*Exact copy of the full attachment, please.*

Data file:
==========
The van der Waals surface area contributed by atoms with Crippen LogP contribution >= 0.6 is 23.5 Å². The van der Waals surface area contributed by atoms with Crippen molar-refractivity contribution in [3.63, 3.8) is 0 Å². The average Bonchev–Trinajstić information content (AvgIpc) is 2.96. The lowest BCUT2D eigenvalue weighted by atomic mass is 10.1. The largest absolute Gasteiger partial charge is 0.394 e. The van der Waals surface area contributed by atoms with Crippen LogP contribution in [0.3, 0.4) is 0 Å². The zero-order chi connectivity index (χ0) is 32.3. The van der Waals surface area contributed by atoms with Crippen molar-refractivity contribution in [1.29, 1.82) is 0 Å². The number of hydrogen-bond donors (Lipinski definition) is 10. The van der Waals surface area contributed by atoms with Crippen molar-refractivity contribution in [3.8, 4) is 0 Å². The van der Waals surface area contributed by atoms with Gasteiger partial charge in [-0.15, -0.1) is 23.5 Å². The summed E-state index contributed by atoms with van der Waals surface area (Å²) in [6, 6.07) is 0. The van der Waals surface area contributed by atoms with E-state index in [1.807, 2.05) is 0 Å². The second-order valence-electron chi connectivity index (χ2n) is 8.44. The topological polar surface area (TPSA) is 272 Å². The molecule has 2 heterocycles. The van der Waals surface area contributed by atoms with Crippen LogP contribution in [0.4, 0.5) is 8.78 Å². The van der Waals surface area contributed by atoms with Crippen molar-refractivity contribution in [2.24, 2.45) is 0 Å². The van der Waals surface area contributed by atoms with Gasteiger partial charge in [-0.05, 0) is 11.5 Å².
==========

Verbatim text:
The van der Waals surface area contributed by atoms with Crippen LogP contribution >= 0.6 is 23.5 Å². The van der Waals surface area contributed by atoms with Crippen molar-refractivity contribution in [3.63, 3.8) is 0 Å². The average Bonchev–Trinajstić information content (AvgIpc) is 2.96. The lowest BCUT2D eigenvalue weighted by atomic mass is 10.1. The largest absolute Gasteiger partial charge is 0.394 e. The van der Waals surface area contributed by atoms with Crippen LogP contribution in [0.3, 0.4) is 0 Å². The zero-order chi connectivity index (χ0) is 32.3. The van der Waals surface area contributed by atoms with Crippen molar-refractivity contribution in [1.29, 1.82) is 0 Å². The number of hydrogen-bond donors (Lipinski definition) is 10. The van der Waals surface area contributed by atoms with Crippen molar-refractivity contribution in [3.8, 4) is 0 Å². The van der Waals surface area contributed by atoms with Gasteiger partial charge in [-0.15, -0.1) is 23.5 Å². The summed E-state index contributed by atoms with van der Waals surface area (Å²) in [6, 6.07) is 0. The van der Waals surface area contributed by atoms with E-state index in [1.807, 2.05) is 0 Å². The second-order valence-electron chi connectivity index (χ2n) is 8.44. The topological polar surface area (TPSA) is 272 Å². The molecule has 2 heterocycles. The van der Waals surface area contributed by atoms with Crippen LogP contribution in [0.4, 0.5) is 8.78 Å². The van der Waals surface area contributed by atoms with Crippen molar-refractivity contribution in [2.24, 2.45) is 0 Å². The van der Waals surface area contributed by atoms with Gasteiger partial charge in [-0.05, 0) is 11.5 Å².